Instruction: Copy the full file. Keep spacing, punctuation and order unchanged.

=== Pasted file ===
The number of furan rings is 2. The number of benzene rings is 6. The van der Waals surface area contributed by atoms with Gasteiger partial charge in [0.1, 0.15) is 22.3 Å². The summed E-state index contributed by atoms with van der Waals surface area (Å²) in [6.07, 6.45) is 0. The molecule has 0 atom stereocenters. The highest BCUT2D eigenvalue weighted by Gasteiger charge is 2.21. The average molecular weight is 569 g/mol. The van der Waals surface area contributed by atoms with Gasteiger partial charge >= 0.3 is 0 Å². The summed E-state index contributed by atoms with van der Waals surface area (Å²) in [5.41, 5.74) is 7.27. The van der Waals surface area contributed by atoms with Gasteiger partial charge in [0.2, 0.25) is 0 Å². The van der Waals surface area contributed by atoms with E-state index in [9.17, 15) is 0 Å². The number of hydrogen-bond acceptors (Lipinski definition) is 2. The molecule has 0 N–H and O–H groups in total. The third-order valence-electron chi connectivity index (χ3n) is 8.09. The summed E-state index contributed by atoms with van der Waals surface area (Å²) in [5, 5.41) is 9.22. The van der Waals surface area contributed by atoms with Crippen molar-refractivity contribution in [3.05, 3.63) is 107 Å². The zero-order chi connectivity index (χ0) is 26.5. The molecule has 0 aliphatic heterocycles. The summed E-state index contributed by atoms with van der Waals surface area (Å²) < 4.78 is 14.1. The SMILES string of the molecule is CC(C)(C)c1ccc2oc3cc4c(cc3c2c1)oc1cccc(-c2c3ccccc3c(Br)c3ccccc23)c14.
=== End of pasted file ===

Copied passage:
The number of furan rings is 2. The number of benzene rings is 6. The van der Waals surface area contributed by atoms with Gasteiger partial charge in [0.1, 0.15) is 22.3 Å². The summed E-state index contributed by atoms with van der Waals surface area (Å²) in [6.07, 6.45) is 0. The molecule has 0 atom stereocenters. The highest BCUT2D eigenvalue weighted by Gasteiger charge is 2.21. The average molecular weight is 569 g/mol. The van der Waals surface area contributed by atoms with Gasteiger partial charge >= 0.3 is 0 Å². The summed E-state index contributed by atoms with van der Waals surface area (Å²) in [5.41, 5.74) is 7.27. The van der Waals surface area contributed by atoms with Gasteiger partial charge in [0.2, 0.25) is 0 Å². The van der Waals surface area contributed by atoms with E-state index in [9.17, 15) is 0 Å². The number of hydrogen-bond acceptors (Lipinski definition) is 2. The molecule has 0 N–H and O–H groups in total. The third-order valence-electron chi connectivity index (χ3n) is 8.09. The summed E-state index contributed by atoms with van der Waals surface area (Å²) in [5, 5.41) is 9.22. The van der Waals surface area contributed by atoms with Crippen molar-refractivity contribution in [3.05, 3.63) is 107 Å². The zero-order chi connectivity index (χ0) is 26.5. The molecule has 0 aliphatic heterocycles. The summed E-state index contributed by atoms with van der Waals surface area (Å²) < 4.78 is 14.1. The SMILES string of the molecule is CC(C)(C)c1ccc2oc3cc4c(cc3c2c1)oc1cccc(-c2c3ccccc3c(Br)c3ccccc23)c14.